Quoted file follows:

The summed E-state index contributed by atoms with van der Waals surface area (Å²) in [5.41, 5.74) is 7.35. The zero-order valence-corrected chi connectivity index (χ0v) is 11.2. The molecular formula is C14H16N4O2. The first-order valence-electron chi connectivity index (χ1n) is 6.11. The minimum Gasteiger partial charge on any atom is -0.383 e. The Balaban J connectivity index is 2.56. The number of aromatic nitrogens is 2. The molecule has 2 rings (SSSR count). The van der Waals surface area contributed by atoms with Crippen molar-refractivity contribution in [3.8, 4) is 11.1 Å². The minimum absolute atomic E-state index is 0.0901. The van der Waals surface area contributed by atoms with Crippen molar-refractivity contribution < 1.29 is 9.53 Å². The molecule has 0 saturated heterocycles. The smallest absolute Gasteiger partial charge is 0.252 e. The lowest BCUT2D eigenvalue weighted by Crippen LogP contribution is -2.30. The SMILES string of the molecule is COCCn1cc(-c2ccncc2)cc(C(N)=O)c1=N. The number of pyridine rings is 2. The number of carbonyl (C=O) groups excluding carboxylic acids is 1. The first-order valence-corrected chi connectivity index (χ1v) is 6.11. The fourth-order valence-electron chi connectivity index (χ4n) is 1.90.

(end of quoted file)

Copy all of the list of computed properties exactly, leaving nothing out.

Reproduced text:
The summed E-state index contributed by atoms with van der Waals surface area (Å²) in [5.41, 5.74) is 7.35. The zero-order valence-corrected chi connectivity index (χ0v) is 11.2. The molecular formula is C14H16N4O2. The first-order valence-electron chi connectivity index (χ1n) is 6.11. The minimum Gasteiger partial charge on any atom is -0.383 e. The Balaban J connectivity index is 2.56. The number of aromatic nitrogens is 2. The molecule has 2 rings (SSSR count). The van der Waals surface area contributed by atoms with Crippen molar-refractivity contribution in [3.8, 4) is 11.1 Å². The minimum absolute atomic E-state index is 0.0901. The van der Waals surface area contributed by atoms with Crippen molar-refractivity contribution < 1.29 is 9.53 Å². The molecule has 0 saturated heterocycles. The smallest absolute Gasteiger partial charge is 0.252 e. The lowest BCUT2D eigenvalue weighted by Crippen LogP contribution is -2.30. The SMILES string of the molecule is COCCn1cc(-c2ccncc2)cc(C(N)=O)c1=N. The number of pyridine rings is 2. The number of carbonyl (C=O) groups excluding carboxylic acids is 1. The first-order valence-corrected chi connectivity index (χ1v) is 6.11. The fourth-order valence-electron chi connectivity index (χ4n) is 1.90.